By iA Private Wealth, October 6, 2022
Many Canadians learn to tolerate or even embrace winter, but those who hate the cold and snow may wish to explore the “snowbird” option.
U.S. income taxes
Depending on your time spent in the U.S., you might be considered a U.S. resident for tax purposes, which means filing a U.S. tax return to report your worldwide income (in addition to a Canadian return).
You can avoid being deemed a U.S. resident if you satisfy one of the following:
You can learn more about these options by reading this article from Snowbird Advisor.
Unless you purchase property in the U.S. – which brings its own tax-related complications – you’ll need to rent.
But beware of scammers.
They’ll advertise a great rental property at an amazing price, often well below market rates. Once you’re hooked, they may demand a wire transfer for a substantial deposit or even the cost of the entire rental period. When they receive your transfer, you’ll likely never hear from them again.
You can avoid rental scams by doing your homework to ensure you’re dealing with people who can legally rent out the property. Consider properties from legitimate rental websites or reputable real estate brokers/property managers. If someone claims to own the property or is an agent for the owner, insist they verify their identity and provide credible references.
Qualifying snowbirds have access to insurance policies designed to address their specific needs. Which policy is right for you will depend on factors such as how long you’ll spend in the U.S. or how many trips you’ve planned in a given year. Snowbird insurance helps cover the cost of accidents, health issues and other emergencies.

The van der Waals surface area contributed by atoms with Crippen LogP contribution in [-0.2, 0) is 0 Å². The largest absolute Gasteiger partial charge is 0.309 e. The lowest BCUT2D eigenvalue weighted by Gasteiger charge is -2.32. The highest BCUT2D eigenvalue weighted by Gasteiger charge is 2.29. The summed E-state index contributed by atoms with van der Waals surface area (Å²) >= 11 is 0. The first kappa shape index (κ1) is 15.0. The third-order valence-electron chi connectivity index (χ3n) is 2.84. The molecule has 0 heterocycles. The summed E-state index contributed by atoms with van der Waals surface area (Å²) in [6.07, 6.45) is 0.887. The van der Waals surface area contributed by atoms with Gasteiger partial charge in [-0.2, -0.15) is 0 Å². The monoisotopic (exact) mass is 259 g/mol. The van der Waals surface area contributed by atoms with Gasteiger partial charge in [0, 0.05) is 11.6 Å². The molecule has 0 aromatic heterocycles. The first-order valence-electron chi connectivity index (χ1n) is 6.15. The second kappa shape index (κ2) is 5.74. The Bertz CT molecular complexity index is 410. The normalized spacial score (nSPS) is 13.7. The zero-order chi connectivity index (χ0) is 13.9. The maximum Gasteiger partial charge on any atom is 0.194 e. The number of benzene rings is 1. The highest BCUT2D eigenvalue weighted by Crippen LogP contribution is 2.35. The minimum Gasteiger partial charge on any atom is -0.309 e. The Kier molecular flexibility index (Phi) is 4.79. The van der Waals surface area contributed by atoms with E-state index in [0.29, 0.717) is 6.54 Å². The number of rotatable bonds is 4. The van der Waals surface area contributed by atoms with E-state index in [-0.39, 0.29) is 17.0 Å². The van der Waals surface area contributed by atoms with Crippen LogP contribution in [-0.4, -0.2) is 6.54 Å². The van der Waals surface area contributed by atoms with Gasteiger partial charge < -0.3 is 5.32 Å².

The cost of U.S. medical care can be exorbitant and may shock those accustomed to Canada’s universal health care system. While provincial health insurance may cover some U.S. medical costs, coverage is limited and you’ll need additional insurance. To get the coverage you require, it’s best to purchase a snowbird policy from a reputable insurance provider before leaving Canada.
If you have a reliable vehicle and both the desire and ability to drive to the U.S., you can bring your vehicle across the border with few issues. Just know that keeping your vehicle there for more than one year may lead to import taxes or duties. Also, provided you didn’t make any value-enhancing modifications to your vehicle while in the U.S., taxes or duties won’t apply when returning to Canada.
Another popular option for snowbirds is to fly to their destination and rent a vehicle during their stay, or buy a vehicle in the U.S. and keep it there year-round. Investigate ahead of time so you know what rules and stipulations may apply.This article is a general discussion of certain issues intended as general information only and should not be relied upon as tax or legal advice. Please obtain independent professional advice, in the context of your particular circumstances. iA Private Wealth Inc. is a member of the Canadian Investor Protection Fund and the Investment Industry Regulatory Organization of Canada. iA Private Wealth is a trademark and business name under which iA Private Wealth Inc. operates.